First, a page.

While browsing my Twitter feed, I came across an article from Afar magazine’s website titled “Fred Dust’s Favorite Bookstores Around the World” (notice it’s Fred Dust, not Fred Durst, in case you were concerned). Afar is my all-time favorite travel magazine, and so I trust its content. However, I was fairly disappointed by what I found in the article. I don’t agree at all with the standards by which Fred Dust chose his favorite bookstores. And so I thought about it for a while and selected three factors that make a bookstore great (in my humble opinion).
They are as follows:
1. Comfy chairs for reading
When I was in high school, I used to spend a good amount of time at the Barnes & Noble near my parents’ house. I would go there to study or just to read. They had great chairs that I could curl up in and read for hours. But after a few years, much to my disappointment, the chairs disappeared and were replaced by a couple hard wooden chairs. My best guess is that they did this to prevent customers from reading the books without buying them, thus rendering the books unfit to be sold at all. This is understandable, though it’s sad that now no one can take advantage of a comfortable place to sit and read books they already own…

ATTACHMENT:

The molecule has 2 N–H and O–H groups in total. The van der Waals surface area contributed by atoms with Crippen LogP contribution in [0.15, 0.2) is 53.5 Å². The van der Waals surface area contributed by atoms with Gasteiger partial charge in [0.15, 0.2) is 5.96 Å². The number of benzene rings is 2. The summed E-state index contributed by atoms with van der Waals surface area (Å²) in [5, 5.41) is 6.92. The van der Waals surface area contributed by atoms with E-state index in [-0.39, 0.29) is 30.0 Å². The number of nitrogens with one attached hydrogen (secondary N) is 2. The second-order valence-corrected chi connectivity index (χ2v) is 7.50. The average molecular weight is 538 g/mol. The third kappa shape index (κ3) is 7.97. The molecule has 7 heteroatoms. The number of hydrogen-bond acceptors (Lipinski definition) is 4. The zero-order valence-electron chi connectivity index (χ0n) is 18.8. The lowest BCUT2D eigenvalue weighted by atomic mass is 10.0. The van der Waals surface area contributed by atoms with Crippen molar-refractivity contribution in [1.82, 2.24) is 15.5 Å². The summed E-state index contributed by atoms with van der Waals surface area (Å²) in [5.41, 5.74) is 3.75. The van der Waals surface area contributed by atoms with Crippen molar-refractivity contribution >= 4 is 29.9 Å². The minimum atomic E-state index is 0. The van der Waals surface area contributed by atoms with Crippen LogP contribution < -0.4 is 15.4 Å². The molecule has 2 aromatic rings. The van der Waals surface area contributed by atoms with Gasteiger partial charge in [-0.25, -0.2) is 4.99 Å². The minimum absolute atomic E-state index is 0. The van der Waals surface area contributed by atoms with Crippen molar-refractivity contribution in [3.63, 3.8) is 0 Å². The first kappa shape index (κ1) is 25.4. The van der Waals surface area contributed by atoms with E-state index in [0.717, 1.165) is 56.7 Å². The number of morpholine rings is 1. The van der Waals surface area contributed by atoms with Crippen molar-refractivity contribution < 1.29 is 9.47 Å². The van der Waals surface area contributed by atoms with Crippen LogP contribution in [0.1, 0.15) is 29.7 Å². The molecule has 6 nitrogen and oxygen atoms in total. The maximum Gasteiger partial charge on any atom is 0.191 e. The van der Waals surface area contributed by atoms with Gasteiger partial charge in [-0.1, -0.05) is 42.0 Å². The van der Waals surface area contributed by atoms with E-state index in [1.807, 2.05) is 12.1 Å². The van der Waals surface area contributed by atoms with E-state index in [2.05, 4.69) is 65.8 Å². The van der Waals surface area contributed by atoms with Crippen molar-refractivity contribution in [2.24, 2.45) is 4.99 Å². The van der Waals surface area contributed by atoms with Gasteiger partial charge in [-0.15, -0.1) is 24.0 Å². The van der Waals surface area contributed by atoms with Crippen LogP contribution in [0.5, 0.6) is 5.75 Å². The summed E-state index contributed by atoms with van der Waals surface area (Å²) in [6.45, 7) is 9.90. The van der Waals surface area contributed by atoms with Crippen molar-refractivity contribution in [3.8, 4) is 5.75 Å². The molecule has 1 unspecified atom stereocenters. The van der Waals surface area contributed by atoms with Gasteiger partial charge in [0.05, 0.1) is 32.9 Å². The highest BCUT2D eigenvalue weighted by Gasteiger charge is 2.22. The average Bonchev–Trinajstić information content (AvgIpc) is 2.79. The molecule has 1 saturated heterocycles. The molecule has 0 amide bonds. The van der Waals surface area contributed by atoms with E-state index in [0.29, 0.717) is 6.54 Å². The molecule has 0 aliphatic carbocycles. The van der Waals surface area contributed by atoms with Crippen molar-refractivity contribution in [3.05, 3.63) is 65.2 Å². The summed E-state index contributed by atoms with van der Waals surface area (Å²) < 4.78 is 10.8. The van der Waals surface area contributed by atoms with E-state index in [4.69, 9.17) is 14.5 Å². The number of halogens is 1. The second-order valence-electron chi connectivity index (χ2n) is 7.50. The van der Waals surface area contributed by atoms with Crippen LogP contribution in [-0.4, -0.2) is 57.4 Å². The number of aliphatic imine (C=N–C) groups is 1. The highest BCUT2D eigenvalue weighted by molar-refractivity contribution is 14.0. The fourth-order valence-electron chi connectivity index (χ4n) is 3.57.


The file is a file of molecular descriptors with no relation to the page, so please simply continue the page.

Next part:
2. Large desks for studying or discussion
Like I mentioned before, I used to spend a lot of time studying at my local Barnes & Noble, At that time there were long desks available, so that customers could set up their computers to work for a while. The desks could also be used for groups to discuss books if they wanted to. When I took summer classes during high school I would sometimes go there with my classmates to work on homework together. Having the desks was also a great way to bring revenue to the coffee shop inside the bookstore. As far as I know the desks are still there, though maybe they’ve gone the way of the comfy chairs since last time I was there.
3. Organization that’s easy to identify
There’s nothing more annoying to me than trying to find a book in a store that’s not organized efficiently. As an example, I’ll use the Foreign Language Bookstore here in Shanghai. All the books in English are divided into three categories: fiction, non-fiction, and books about China. What makes matters even worse is that the books are arranged by the author’s first name instead of last name. Talk about maddening. Maybe this is an extreme example, but you get the idea.
I chose these three factors in particular because they can be applied to both new and used bookstores. If I were choosing factors that apply to one or the other, the list may be a bit different.
Feel free to comment with your own ideas of what makes a great bookstore!
Also, I’d love if you’d add me on Twitter 🙂